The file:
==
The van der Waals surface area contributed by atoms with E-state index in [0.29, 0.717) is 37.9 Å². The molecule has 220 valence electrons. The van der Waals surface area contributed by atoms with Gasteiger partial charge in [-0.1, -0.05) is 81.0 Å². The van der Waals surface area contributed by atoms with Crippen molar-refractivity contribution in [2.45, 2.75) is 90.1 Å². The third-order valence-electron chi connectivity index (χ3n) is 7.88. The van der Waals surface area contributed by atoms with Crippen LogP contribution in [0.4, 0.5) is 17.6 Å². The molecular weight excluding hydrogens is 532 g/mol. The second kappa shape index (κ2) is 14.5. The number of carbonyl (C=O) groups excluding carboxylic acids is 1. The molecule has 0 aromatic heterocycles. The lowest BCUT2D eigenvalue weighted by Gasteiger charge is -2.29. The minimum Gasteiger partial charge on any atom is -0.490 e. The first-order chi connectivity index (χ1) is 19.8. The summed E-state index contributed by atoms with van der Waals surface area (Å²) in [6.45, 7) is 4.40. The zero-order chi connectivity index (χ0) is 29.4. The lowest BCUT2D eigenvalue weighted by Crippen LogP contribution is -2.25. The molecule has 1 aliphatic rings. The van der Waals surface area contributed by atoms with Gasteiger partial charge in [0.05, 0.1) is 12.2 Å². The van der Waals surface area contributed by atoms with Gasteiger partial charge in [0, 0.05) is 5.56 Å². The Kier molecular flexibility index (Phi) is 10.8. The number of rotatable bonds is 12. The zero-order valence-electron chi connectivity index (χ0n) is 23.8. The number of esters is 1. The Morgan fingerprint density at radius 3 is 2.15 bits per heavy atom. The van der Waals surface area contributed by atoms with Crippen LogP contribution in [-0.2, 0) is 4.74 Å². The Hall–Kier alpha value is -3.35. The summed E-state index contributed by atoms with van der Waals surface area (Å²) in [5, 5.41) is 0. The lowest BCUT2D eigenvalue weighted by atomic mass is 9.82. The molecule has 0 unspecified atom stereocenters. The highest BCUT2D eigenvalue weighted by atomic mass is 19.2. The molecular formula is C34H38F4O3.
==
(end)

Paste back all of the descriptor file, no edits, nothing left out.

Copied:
The van der Waals surface area contributed by atoms with E-state index in [0.29, 0.717) is 37.9 Å². The molecule has 220 valence electrons. The van der Waals surface area contributed by atoms with Gasteiger partial charge in [-0.1, -0.05) is 81.0 Å². The van der Waals surface area contributed by atoms with Crippen molar-refractivity contribution in [2.45, 2.75) is 90.1 Å². The third-order valence-electron chi connectivity index (χ3n) is 7.88. The van der Waals surface area contributed by atoms with Crippen LogP contribution in [0.4, 0.5) is 17.6 Å². The molecular weight excluding hydrogens is 532 g/mol. The second kappa shape index (κ2) is 14.5. The number of carbonyl (C=O) groups excluding carboxylic acids is 1. The molecule has 0 aromatic heterocycles. The lowest BCUT2D eigenvalue weighted by Gasteiger charge is -2.29. The minimum Gasteiger partial charge on any atom is -0.490 e. The first-order chi connectivity index (χ1) is 19.8. The summed E-state index contributed by atoms with van der Waals surface area (Å²) in [6.45, 7) is 4.40. The zero-order chi connectivity index (χ0) is 29.4. The lowest BCUT2D eigenvalue weighted by Crippen LogP contribution is -2.25. The molecule has 1 aliphatic rings. The van der Waals surface area contributed by atoms with Gasteiger partial charge in [0.05, 0.1) is 12.2 Å². The van der Waals surface area contributed by atoms with Gasteiger partial charge in [0, 0.05) is 5.56 Å². The Kier molecular flexibility index (Phi) is 10.8. The number of rotatable bonds is 12. The zero-order valence-electron chi connectivity index (χ0n) is 23.8. The number of esters is 1. The Morgan fingerprint density at radius 3 is 2.15 bits per heavy atom. The van der Waals surface area contributed by atoms with Crippen LogP contribution in [-0.2, 0) is 4.74 Å². The Hall–Kier alpha value is -3.35. The summed E-state index contributed by atoms with van der Waals surface area (Å²) in [5, 5.41) is 0. The lowest BCUT2D eigenvalue weighted by atomic mass is 9.82. The molecule has 0 unspecified atom stereocenters. The highest BCUT2D eigenvalue weighted by atomic mass is 19.2. The molecular formula is C34H38F4O3.